Travelling outdoors and in busy areas, teaching assistance dogs to take the lead

Travelling outdoors and in busy areas, teaching assistance dogs to take the lead

The goal of producing an assistance dog is to produce a perfect working dog that is well behaved in all situations, and a loving, obedience, affectionate companion.

We teach skills of daily living to our dogs to make them ready for their future responsibility as an assistance dog to a blind or visually impaired person, an autistic child or a person in a wheelchair.

When training an assistance dog to work in public spaces, we teach the correct way of entering and disembarking from the escalator, lift and staircase (open and closed stairs).

We spend a lot of the time training in the shopping malls where we teach the dog to use escalators, lifts and open and closed stairs. It is challenging work for both the trainer and the dogs because of what the dog’s reaction could be; sometimes fear and refusal to enter the escalator, lift and open stairs.

Not all dogs that come in for their training qualifies as an assistance dog. Eventually learning the right way to execute its responsibilities, the dog requires a supportive handler, full of love, patience, perseverance, and experience.

In the initial stages of assistance dog training, the trainer is doing all the work of showing or guiding the dog in its learning phase. During the guided learning phase, the trainer progresses according to the feedback received from the dog’s behaviour. In assistance dog training, we know that learning has taken place when we see a change in the dog’s behaviour.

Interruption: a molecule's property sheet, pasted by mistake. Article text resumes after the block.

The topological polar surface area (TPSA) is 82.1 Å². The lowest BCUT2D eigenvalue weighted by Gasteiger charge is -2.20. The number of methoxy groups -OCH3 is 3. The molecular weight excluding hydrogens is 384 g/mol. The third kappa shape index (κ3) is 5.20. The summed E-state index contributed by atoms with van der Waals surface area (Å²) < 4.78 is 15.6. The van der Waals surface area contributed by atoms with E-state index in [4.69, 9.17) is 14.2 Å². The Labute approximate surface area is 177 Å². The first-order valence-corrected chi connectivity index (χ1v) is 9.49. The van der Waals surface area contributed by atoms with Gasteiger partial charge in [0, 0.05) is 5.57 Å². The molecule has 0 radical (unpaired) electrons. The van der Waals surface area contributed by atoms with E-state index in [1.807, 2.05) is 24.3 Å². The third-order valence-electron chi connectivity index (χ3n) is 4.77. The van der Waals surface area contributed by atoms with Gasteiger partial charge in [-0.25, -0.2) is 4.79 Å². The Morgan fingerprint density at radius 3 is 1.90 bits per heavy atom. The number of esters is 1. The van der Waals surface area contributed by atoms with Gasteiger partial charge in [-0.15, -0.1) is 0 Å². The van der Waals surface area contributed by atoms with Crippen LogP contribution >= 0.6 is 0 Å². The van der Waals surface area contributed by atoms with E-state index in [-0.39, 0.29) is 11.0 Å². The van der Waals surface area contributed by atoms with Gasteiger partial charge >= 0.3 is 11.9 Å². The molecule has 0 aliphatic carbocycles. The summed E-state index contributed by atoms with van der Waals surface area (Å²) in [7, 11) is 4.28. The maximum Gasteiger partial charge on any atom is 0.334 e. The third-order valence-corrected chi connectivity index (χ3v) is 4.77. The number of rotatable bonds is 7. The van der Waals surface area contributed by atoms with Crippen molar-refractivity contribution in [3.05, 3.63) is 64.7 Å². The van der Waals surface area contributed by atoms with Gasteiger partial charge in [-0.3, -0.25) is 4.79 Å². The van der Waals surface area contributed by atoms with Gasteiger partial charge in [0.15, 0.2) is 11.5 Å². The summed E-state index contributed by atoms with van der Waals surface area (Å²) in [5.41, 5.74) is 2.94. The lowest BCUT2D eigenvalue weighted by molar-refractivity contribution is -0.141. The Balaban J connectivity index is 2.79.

Once the dog starts executing the behaviour without the handler having asked for it, then we know that we must increase on the dog’s learning experience.

Our dogs spend a fair amount of time going to various public spaces and to central business districts. The purpose being to expose them to escalators, lifts, open and closed stairs but now in a different environment. With this approach, we want to receive the same outcome for the learnt behaviour to be generalized in all working environments.

In the shopping malls, we will take our assistance dogs to supermarkets to expose them to all sections of the store and assess their behaviour. The dog must not be tempted to help themselves to the produce on the shelves!

Our mission is to provide freedom to our owners. This freedom can only be achieved through superior quality trained assistance dogs that are happy to initiate action. In our training, we apply positive training to encourage dogs to be happy to think independently.

This December when the shops are bustling with hurried shoppers trying to get everything done for Christmas, take a moment to appreciate how difficult this is to navigate as an able-bodied person and how much an assistance dog means to someone with a disability.

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